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Now imagine that there are as many as 40 such services across the globe, serving customers as young as age 12.
It's no flight of imagination, according to Lance James, head of intelligence at Vigilant by Deloitte, a provider of security event management and threat intelligence services. It's the real deal, and these commercial "booter" services are growing rapidly.
James will join with security consultant Brian Krebs later this month at the Black Hat USA conference in Las Vegas to present the details of research into an emerging class of DDoS-on-demand services, and the findings are frightening.
In research that ties together data from its threat intelligence service -- which taps more than 40 different sources -- and other data collected by the researchers, James and Krebs will offer a snapshot of currently available DDoS services that have been used to launch many of the recent attacks that overwhelmed major websites, including some attacks by Anonymous, James said in an interview on Tuesday.
Some of the DDoS exploits discovered in the research include site-disabling attacks on the White House, Bank of America, MasterCard, Tumblr, and the NSA, James says.
Most of the DDoS services that the researchers studied are able to operate as legitimate entities by offering "stressor" services that enable users and companies to test their DDoS defenses by throwing a lot of traffic at their own websites, James explains. This "cover" usually includes legitimately operated Web servers that serve as command-and-control for the services.
However, some of these service operators are also capable of harnessing larger botnets of zombie computers and proxy servers that enable them to generate even larger amounts of traffic that can be turned like a firehose onto a targeted website, James says.
The services can be purchased at an hourly rate that starts as low as $10 and ranges into the hundreds, James says. One service the researchers studied generated more than $35,000 a month.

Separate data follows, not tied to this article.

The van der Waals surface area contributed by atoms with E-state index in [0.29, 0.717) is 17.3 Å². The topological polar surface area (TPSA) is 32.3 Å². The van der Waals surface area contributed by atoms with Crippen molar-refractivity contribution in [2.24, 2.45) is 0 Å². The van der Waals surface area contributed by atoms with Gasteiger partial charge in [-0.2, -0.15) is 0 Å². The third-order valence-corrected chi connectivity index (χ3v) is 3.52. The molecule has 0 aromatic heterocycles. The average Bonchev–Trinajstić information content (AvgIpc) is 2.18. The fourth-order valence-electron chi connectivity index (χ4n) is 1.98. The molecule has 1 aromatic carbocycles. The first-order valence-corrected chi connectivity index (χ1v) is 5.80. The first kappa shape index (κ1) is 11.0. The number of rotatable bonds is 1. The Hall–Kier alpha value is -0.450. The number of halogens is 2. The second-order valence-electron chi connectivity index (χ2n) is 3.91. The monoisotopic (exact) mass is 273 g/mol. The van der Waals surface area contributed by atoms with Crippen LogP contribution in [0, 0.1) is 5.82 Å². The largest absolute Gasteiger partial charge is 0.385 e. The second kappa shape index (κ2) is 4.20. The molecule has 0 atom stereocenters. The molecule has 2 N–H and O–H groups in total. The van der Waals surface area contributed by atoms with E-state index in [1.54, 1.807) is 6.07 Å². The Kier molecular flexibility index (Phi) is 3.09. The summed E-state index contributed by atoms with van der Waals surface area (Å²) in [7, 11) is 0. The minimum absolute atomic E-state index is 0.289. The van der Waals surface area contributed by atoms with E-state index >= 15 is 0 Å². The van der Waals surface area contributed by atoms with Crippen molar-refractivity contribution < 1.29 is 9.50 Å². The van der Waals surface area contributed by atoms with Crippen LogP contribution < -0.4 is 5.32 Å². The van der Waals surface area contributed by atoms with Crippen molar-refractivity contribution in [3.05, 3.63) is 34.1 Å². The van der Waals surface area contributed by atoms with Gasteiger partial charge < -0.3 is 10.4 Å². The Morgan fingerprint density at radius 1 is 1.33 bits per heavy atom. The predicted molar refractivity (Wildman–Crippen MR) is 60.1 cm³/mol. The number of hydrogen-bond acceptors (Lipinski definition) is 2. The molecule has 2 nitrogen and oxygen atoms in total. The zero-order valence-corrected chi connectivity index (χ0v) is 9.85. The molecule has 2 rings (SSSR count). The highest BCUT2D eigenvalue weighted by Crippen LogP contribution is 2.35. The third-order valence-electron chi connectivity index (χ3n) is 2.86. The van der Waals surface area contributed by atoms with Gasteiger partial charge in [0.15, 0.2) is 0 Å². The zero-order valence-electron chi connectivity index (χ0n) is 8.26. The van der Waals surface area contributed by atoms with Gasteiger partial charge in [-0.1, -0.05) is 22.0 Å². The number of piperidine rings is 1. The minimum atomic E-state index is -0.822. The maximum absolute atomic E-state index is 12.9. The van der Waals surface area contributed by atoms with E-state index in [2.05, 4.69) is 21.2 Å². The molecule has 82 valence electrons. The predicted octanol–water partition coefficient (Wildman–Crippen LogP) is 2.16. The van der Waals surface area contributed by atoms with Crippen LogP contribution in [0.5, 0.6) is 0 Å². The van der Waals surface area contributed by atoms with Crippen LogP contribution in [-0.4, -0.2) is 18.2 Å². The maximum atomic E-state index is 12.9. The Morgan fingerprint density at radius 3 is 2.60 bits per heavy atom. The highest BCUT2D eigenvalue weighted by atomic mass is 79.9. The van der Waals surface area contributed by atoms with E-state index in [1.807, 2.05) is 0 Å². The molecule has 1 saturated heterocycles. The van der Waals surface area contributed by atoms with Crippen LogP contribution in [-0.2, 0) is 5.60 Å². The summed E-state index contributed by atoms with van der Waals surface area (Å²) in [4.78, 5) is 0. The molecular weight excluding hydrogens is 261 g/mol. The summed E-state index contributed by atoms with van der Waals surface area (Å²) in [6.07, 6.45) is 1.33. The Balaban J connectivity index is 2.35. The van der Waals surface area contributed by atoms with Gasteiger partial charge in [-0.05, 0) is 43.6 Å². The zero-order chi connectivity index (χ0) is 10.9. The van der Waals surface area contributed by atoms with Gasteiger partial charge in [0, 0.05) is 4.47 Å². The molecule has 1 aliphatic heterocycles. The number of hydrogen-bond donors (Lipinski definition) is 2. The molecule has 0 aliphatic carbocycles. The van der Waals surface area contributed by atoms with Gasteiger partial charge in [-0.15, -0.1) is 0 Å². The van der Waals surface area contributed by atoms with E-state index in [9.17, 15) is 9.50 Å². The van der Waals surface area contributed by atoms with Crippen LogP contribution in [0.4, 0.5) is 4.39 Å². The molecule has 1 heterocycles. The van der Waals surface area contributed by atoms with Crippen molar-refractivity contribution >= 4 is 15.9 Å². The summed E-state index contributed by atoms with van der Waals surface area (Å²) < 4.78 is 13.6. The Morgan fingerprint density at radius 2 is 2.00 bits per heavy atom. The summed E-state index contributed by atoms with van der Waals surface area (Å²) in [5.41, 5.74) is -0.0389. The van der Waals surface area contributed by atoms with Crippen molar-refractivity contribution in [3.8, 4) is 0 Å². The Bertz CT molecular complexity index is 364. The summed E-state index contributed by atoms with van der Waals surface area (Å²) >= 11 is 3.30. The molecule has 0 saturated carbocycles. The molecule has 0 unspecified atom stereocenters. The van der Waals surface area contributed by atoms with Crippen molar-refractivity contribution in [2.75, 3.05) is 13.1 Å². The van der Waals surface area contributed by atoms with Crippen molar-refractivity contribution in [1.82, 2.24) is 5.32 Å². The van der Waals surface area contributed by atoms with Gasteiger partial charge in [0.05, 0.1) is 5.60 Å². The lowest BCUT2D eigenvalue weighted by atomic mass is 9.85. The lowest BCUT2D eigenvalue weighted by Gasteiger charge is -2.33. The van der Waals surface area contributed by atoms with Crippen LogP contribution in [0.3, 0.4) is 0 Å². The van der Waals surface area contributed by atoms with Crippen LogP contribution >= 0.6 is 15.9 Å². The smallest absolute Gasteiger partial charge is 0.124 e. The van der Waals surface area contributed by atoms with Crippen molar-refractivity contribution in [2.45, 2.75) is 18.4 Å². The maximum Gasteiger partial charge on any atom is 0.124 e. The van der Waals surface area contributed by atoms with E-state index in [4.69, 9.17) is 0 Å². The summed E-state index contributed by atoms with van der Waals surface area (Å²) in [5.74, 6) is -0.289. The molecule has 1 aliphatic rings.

Typically, the customers of DDoS services are those in the age range of 12 to 20, James says. "Most of them are just teenagers who want to be able to say that they took down a major website and get into the news, or to take down each other's sites," he says. "It's sort of like writing graffiti on a wall. They can't hack the site themselves, so they pay a service to DDoS it for them."
Of course, there are more serious customers of the DDoS services, including hacktivist groups and organized criminals looking for a distraction to cover a more malicious attack, James says. But for the most part, the buyers of DDoS services are "kiddies hacking each other," he states.
The researchers also have found a number of "tells" that may help enterprises defend themselves against DDoS services. For example, many of the services use the same software code, thanks to a leak that has made it available to all of them. And many DDoS services have been operating on the same Internet service provider, which James declined to name.
Vigilant by Deloitte has been tracking and identifying DDoS services primarily through signatures created by the tools the services use, rather than by attack signatures, James says. By using these signatures, enterprises can defend themselves against some DDoS attacks and block some services.
"There aren't any ways to stop everything, but this talk will give people some ideas on things they can do," James says. "We think it'll help."